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El trimestre económico

versão On-line ISSN 2448-718Xversão impressa ISSN 0041-3011

Resumo

TERUEL, Graciela; REYES, Miguel; MINOR, Enrique  e  LOPEZ, Miguel. Mexico: Not a Middle Class but a Poverty Country. Analyzing Middle Class Performance in Between 2000-2014. El trimestre econ [online]. 2018, vol.85, n.339, pp.447-480. ISSN 2448-718X.  http://dx.doi.org/10.20430/ete.v85i339.716.

Background:

“Middle class” is a polysemic social category. In methodological terms, it is similar to that of poverty, both without consensus according to lite​rature. A comprehensive review of literature is made in this paper, emphasizing on single and multidimensional methodologies, identifying non-consensual findings when using and building thresholds and different dimensions.

Methodology:

This paper proposes identification of Mexican Middle Class according to a multidimensional perspective, consistent with Coneval’s multidimensional poverty measurement method (2009), where income is a necessary but not enough condition of security and none vulnerability. “Latent-class models” are built based upon the Coneval’s Rights and Well-being indicators that identified the ratio of population that could be considered middle classes. Five categories are obtained: population in multidimensional poverty, vulnerable population by income, vulnerable population due to social deprivation, middle classes and rich population.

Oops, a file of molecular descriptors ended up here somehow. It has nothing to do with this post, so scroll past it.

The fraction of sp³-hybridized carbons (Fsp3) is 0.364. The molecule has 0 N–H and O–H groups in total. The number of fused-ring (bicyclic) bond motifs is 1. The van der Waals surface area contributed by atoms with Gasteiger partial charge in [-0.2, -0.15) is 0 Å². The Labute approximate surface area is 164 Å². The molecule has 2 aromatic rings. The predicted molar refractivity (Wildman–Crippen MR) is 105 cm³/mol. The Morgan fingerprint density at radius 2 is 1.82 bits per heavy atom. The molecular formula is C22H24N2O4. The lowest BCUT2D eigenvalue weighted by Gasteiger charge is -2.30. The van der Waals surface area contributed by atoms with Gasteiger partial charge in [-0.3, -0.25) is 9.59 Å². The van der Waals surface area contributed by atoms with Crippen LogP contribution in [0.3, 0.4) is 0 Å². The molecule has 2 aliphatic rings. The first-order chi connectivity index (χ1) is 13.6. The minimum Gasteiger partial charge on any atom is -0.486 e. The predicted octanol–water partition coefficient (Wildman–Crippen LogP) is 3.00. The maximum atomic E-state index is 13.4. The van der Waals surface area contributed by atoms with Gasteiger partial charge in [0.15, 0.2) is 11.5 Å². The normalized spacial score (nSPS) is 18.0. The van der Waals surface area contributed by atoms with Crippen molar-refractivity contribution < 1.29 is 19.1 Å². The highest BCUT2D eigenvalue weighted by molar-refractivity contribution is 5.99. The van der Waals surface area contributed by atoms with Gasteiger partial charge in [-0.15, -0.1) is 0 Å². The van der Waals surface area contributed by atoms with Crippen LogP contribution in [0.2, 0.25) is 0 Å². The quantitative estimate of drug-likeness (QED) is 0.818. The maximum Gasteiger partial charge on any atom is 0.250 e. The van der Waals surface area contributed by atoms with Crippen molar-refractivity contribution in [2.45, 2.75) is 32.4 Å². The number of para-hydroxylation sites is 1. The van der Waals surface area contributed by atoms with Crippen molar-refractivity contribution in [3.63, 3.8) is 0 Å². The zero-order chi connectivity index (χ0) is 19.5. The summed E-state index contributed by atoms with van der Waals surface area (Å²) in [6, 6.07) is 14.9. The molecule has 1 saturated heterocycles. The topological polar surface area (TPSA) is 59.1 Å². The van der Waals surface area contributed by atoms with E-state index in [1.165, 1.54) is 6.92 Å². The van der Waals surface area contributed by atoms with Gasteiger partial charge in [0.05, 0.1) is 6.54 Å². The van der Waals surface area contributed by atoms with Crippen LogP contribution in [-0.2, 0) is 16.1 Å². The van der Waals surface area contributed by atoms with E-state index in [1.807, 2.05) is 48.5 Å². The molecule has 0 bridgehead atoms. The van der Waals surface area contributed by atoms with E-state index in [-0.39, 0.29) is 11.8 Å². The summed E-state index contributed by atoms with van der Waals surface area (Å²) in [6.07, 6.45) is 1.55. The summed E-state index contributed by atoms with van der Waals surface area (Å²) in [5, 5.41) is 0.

Results:

Among the main findings, there is evidence that Mexico continues to be a country of poor, rather than middle class people. The number of people in poverty is 2.3 times greater than that of middle class, while the status and conditions of life guaranteeing security and not economic vulnerability, characteristic of the middle class, is only due for a little more of a quarter of the total population, 27.5%. This paper presents findings on the evolution of the middle class, which grows between 2000-2006, before the food and economic-financial crisis of 2006 and 2008, but never reaches levels above 50%. After crisis years, it begins its descent again to levels similar to 1994, showing its vulnerability to economic crisis.

Conclusions:

As a conclusion sustainability of middle classes over time in Mexico depends both on an effective and efficient policy to fight against poverty, and on specific policy about middle classes, which actually in Mexico and Latin American countries does not exist. This means that the broadest layers of the population, in the same way as in developed countries, have access to a living wage that guarantees well-being, effective health services, quality education, access to the credit market and financial services, as well as adequate and dignified pension system.

Palavras-chave : middle classes, poverty; latent-class models; vulnerability; security; Mexico.

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